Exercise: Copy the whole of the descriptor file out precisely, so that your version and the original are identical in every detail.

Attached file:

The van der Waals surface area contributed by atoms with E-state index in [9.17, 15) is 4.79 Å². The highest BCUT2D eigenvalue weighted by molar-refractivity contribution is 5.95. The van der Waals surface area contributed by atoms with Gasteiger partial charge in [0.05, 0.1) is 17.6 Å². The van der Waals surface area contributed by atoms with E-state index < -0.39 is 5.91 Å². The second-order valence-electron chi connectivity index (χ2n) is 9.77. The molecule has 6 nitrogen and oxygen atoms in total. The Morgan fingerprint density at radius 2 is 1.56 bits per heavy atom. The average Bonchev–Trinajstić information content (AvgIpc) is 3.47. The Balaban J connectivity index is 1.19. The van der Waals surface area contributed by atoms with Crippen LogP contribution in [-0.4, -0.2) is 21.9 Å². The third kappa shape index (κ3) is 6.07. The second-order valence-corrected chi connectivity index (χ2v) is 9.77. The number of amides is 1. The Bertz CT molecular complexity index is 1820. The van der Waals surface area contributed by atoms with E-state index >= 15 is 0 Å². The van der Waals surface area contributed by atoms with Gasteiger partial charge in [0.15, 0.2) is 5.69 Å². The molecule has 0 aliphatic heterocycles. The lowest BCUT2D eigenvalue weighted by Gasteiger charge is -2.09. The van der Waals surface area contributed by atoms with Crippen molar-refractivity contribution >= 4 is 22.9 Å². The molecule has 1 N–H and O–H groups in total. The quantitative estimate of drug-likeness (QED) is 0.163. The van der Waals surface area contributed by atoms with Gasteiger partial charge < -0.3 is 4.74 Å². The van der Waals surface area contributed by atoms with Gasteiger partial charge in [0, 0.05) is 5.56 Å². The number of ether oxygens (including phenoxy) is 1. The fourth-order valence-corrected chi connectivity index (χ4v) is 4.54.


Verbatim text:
The van der Waals surface area contributed by atoms with E-state index in [9.17, 15) is 4.79 Å². The highest BCUT2D eigenvalue weighted by molar-refractivity contribution is 5.95. The van der Waals surface area contributed by atoms with Gasteiger partial charge in [0.05, 0.1) is 17.6 Å². The van der Waals surface area contributed by atoms with E-state index < -0.39 is 5.91 Å². The second-order valence-electron chi connectivity index (χ2n) is 9.77. The molecule has 6 nitrogen and oxygen atoms in total. The Morgan fingerprint density at radius 2 is 1.56 bits per heavy atom. The average Bonchev–Trinajstić information content (AvgIpc) is 3.47. The Balaban J connectivity index is 1.19. The van der Waals surface area contributed by atoms with Crippen LogP contribution in [-0.4, -0.2) is 21.9 Å². The third kappa shape index (κ3) is 6.07. The second-order valence-corrected chi connectivity index (χ2v) is 9.77. The number of amides is 1. The Bertz CT molecular complexity index is 1820. The van der Waals surface area contributed by atoms with E-state index >= 15 is 0 Å². The van der Waals surface area contributed by atoms with Gasteiger partial charge in [0.15, 0.2) is 5.69 Å². The molecule has 0 aliphatic heterocycles. The lowest BCUT2D eigenvalue weighted by Gasteiger charge is -2.09. The van der Waals surface area contributed by atoms with Crippen molar-refractivity contribution >= 4 is 22.9 Å². The molecule has 1 N–H and O–H groups in total. The quantitative estimate of drug-likeness (QED) is 0.163. The van der Waals surface area contributed by atoms with Gasteiger partial charge < -0.3 is 4.74 Å². The van der Waals surface area contributed by atoms with Gasteiger partial charge in [0, 0.05) is 5.56 Å². The number of ether oxygens (including phenoxy) is 1. The fourth-order valence-corrected chi connectivity index (χ4v) is 4.54.